That’s where she remained until we picked her up on the way out

“Comeback Annie ” another nickname.
In her sixties when they told her she was to be
released from the cardiac unit something didn’t feel right,
She refused to leave, wanted to stay over,
got an extra night.
That extra night she suffered a full-blown heart attack
she wouldn’t have survived if she’d gone home,
would never have participated in the 30 plus years she lived too,
10 years of it — get this — as an active golfer.
My mother always took credit for
having good instincts.
She slammed death to the canvass, pulverized its intention.
Got a pacemaker and another 30 years.

Phil and I flew to Florida to wait it out with dad.
I recall the three of us sitting together at the hospital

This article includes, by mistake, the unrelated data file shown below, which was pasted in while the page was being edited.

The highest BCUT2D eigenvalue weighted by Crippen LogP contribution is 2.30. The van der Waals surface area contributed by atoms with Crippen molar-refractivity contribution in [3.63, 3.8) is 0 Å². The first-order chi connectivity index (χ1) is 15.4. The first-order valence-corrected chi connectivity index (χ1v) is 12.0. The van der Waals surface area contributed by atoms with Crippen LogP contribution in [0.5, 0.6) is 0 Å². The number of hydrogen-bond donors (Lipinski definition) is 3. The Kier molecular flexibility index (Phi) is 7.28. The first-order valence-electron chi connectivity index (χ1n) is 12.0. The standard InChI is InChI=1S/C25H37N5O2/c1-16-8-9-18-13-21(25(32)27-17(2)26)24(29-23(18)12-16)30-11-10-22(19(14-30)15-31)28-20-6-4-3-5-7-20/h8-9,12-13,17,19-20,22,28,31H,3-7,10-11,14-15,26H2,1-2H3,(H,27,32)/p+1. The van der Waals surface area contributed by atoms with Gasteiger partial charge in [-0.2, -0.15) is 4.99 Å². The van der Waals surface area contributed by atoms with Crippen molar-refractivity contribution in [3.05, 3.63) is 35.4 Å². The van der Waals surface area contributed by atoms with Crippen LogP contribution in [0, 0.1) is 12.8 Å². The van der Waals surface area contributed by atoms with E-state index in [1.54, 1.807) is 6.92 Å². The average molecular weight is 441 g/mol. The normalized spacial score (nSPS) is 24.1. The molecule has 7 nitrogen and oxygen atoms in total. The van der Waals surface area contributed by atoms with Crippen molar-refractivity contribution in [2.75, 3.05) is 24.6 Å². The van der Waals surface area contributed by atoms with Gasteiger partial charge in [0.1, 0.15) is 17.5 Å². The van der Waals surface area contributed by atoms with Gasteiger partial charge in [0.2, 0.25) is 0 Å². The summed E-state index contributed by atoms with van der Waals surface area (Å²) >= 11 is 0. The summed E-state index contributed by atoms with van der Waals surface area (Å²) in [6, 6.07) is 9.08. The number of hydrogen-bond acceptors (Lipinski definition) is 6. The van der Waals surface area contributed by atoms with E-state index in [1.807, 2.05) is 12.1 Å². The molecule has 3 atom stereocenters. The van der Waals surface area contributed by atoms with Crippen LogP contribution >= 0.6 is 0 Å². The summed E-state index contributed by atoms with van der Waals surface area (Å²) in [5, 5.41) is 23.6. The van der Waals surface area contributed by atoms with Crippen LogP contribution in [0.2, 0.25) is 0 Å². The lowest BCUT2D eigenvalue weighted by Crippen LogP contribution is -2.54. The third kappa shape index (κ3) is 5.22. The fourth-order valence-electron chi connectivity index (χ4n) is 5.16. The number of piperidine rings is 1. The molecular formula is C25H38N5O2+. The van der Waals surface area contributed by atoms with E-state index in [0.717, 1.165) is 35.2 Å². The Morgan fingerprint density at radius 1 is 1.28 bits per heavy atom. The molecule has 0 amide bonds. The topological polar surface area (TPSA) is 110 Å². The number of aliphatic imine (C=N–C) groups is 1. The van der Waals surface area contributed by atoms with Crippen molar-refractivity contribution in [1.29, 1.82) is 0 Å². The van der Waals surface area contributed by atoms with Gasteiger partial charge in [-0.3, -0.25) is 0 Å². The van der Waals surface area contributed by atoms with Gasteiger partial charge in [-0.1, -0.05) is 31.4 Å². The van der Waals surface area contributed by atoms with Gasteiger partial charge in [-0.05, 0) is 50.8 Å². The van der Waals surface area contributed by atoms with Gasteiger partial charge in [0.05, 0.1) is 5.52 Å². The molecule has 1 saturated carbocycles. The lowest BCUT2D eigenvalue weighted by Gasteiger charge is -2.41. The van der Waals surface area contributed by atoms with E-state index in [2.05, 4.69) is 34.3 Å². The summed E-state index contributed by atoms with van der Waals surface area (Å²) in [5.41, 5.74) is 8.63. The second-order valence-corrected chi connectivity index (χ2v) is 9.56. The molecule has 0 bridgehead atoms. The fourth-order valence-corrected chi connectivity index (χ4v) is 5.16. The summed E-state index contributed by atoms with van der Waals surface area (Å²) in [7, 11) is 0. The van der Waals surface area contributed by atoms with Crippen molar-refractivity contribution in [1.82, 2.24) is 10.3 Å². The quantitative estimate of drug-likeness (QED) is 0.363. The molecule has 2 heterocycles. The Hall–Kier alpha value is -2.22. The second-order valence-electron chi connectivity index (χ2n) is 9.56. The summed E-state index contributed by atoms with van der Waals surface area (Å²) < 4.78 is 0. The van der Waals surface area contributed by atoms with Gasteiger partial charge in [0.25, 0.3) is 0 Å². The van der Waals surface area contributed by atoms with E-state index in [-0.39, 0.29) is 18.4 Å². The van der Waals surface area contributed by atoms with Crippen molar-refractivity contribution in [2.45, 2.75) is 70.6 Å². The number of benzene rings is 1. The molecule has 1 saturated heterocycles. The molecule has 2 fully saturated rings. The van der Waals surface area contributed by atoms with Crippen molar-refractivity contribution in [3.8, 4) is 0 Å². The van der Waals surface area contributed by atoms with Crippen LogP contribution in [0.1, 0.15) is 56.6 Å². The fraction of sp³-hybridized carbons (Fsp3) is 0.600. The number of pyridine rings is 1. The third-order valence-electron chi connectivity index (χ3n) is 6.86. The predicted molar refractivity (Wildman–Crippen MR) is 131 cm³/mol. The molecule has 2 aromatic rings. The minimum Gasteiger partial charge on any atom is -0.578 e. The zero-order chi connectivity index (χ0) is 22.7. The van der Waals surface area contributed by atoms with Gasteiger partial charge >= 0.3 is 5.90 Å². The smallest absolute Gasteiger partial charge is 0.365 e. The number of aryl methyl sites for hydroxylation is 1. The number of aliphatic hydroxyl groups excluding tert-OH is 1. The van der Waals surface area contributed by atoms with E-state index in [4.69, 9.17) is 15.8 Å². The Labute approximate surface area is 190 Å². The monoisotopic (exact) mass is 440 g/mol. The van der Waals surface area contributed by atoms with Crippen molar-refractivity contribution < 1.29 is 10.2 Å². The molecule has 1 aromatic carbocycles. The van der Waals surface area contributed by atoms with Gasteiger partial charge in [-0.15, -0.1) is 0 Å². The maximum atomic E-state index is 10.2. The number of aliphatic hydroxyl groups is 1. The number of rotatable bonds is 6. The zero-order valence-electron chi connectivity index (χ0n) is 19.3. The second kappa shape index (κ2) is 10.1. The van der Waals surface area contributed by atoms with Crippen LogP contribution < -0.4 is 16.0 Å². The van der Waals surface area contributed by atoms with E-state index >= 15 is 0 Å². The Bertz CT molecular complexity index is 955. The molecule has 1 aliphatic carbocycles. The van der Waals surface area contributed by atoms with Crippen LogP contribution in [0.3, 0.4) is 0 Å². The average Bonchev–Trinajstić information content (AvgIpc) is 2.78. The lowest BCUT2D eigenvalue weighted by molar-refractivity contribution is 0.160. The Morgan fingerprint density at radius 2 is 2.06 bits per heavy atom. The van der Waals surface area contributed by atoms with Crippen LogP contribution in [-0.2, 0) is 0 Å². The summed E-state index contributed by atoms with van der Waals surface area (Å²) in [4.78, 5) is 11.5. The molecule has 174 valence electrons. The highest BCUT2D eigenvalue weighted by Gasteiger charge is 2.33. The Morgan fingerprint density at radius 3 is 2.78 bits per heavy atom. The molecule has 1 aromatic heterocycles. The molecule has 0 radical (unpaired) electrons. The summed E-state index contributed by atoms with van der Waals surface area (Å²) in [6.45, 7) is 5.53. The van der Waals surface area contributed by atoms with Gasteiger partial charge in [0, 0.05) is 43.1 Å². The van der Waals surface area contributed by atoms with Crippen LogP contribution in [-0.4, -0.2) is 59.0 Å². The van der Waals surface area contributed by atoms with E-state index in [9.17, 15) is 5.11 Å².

waiting to see if Annie survived her heart attack.
This was the first time we saw our father in tears.
Phil and I both made sure to tell mom about his tears.
See mom, dad does care, he’s not a cold fish.

I lost a letter.
Or dreamed that I lost a letter.
Either way I do have a recollection of reading it.
A letter I wrote to my mother when I was 9 years old.
Can’t recall word for word but it left the adult-me with envy
and this epiphany; as a child I felt better about myself
than I feel about my self now.
Where did I go sour? When did I loose it.

So you understand my need to read that letter once more.
So to fill a vague impression with substance;
to read line by line and feel the catalyst;
to see if I can wear a child’s innocence
if only for a minute or two,
to invoke a ceremony of innocence
if at all.

If I ever did possess this letter,
it was given to me possibly by my brother
who got it from my mother’s sacrosanct pile: